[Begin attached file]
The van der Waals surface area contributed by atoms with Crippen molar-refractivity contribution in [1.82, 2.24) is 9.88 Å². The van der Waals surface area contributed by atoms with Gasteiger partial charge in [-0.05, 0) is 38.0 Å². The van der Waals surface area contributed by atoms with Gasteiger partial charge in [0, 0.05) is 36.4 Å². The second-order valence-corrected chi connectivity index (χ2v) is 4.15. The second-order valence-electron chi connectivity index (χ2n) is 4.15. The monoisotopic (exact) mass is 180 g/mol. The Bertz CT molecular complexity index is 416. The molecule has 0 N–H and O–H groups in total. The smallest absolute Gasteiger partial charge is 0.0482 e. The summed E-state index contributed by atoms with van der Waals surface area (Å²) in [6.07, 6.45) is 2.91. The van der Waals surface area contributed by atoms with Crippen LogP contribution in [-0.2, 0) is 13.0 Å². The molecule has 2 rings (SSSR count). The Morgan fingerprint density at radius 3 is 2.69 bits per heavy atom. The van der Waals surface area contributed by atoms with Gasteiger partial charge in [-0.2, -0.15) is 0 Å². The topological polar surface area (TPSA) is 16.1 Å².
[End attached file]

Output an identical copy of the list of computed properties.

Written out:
The van der Waals surface area contributed by atoms with Crippen molar-refractivity contribution in [1.82, 2.24) is 9.88 Å². The van der Waals surface area contributed by atoms with Gasteiger partial charge in [-0.05, 0) is 38.0 Å². The van der Waals surface area contributed by atoms with Gasteiger partial charge in [0, 0.05) is 36.4 Å². The second-order valence-corrected chi connectivity index (χ2v) is 4.15. The second-order valence-electron chi connectivity index (χ2n) is 4.15. The monoisotopic (exact) mass is 180 g/mol. The Bertz CT molecular complexity index is 416. The molecule has 0 N–H and O–H groups in total. The smallest absolute Gasteiger partial charge is 0.0482 e. The summed E-state index contributed by atoms with van der Waals surface area (Å²) in [6.07, 6.45) is 2.91. The van der Waals surface area contributed by atoms with Crippen LogP contribution in [-0.2, 0) is 13.0 Å². The molecule has 2 rings (SSSR count). The Morgan fingerprint density at radius 3 is 2.69 bits per heavy atom. The van der Waals surface area contributed by atoms with Gasteiger partial charge in [-0.2, -0.15) is 0 Å². The topological polar surface area (TPSA) is 16.1 Å².